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80 years later, brothers killed in Pearl Harbor attack will finally get their military funeral

Updated: May. 24, 2021 at 4:51 PM HST
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HONOLULU, Hawaii (HawaiiNewsNow) - Harold Trapp and his younger brother, William, were born in Chicago and raised in La Porte, Indiana.

They did everything together, including joining the U.S. Navy in 1939.

“When they joined and enlisted, they enlisted on the same day ― together,” said their niece, Carol Sowar. Her mother, Irene, was their only other sibling.

“I know how much it bothered her not being able to see them buried in a dignified manner,” Sowar said.

On Dec. 7, 1941, the brothers were among 429 crewmen killed when Japan’s fighter planes torpedoed and capsized the USS Oklahoma battleship.

In November, the Defense POW/MIA Accounting Agency announced it had identified their remains.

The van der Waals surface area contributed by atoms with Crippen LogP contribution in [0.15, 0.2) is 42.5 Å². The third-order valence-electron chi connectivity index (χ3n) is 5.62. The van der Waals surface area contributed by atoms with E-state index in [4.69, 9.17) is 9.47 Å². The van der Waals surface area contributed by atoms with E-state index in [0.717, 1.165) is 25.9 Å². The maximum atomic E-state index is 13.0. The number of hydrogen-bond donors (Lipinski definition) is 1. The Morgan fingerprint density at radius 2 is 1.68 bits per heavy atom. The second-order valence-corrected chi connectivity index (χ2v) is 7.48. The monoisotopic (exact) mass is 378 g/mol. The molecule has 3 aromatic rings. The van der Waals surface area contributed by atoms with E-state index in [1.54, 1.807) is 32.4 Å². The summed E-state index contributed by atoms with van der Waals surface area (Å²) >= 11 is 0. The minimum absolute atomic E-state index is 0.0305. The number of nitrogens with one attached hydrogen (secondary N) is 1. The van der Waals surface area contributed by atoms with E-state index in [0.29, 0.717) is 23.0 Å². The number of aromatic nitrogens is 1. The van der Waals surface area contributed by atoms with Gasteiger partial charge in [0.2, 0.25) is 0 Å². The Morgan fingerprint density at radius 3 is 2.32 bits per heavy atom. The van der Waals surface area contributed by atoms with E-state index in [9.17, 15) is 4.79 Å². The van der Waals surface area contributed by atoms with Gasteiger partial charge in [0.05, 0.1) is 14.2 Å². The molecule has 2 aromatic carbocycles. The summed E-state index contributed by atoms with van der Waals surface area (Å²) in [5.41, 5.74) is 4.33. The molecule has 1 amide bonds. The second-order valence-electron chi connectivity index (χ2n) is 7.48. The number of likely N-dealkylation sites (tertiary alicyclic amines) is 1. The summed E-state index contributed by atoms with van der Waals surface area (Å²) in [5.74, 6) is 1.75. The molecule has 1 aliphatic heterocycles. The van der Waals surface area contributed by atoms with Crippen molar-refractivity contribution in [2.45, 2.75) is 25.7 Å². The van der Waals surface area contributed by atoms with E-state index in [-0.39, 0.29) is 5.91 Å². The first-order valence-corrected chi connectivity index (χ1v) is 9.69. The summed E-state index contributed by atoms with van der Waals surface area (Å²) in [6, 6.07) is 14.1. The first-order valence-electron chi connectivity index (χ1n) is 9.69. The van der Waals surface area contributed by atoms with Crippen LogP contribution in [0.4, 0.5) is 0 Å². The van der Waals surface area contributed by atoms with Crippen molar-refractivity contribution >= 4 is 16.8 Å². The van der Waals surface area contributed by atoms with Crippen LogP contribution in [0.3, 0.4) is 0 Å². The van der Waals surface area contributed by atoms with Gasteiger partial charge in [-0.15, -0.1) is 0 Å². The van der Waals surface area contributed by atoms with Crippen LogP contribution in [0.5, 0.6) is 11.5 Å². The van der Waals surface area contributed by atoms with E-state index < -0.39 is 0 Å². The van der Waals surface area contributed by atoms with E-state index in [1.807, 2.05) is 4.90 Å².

“When I got the call, I broke down and cried and cried and cried,” Carol said.

The first person she called was her son, David, who lives on Oahu and had been following the DPAA process. His work often takes him to Pearl Harbor.

“Just going and seeing their names on the memorial for the Oklahoma, it’s surreal, very emotional,” he said.

The DPAA analyzed dental, anthropological and genetic evidence to pinpoint the brothers’ from among other remains co-mingled in graves at the National Cemetery of the Pacific at Punchbowl. The plots were exhumed in 2015.

“I can’t express how grateful I am to the DPAA,” Carol Sowar said.

On June 15, the brothers’ remains will be re-buried at Punchbowl, this time with full military honors.

“It feels so good being here and knowing I’m here, and they’re going to be here too and soon.” David said.

The Trapp’s last letter to their parents was dated Dec. 6, 1941, the day before they would die during Japan’s surprise attack.

It took 80 years to finally and formally lay them to rest.

“It is bringing closure and peace. I think peace more than anything,” Carol said.

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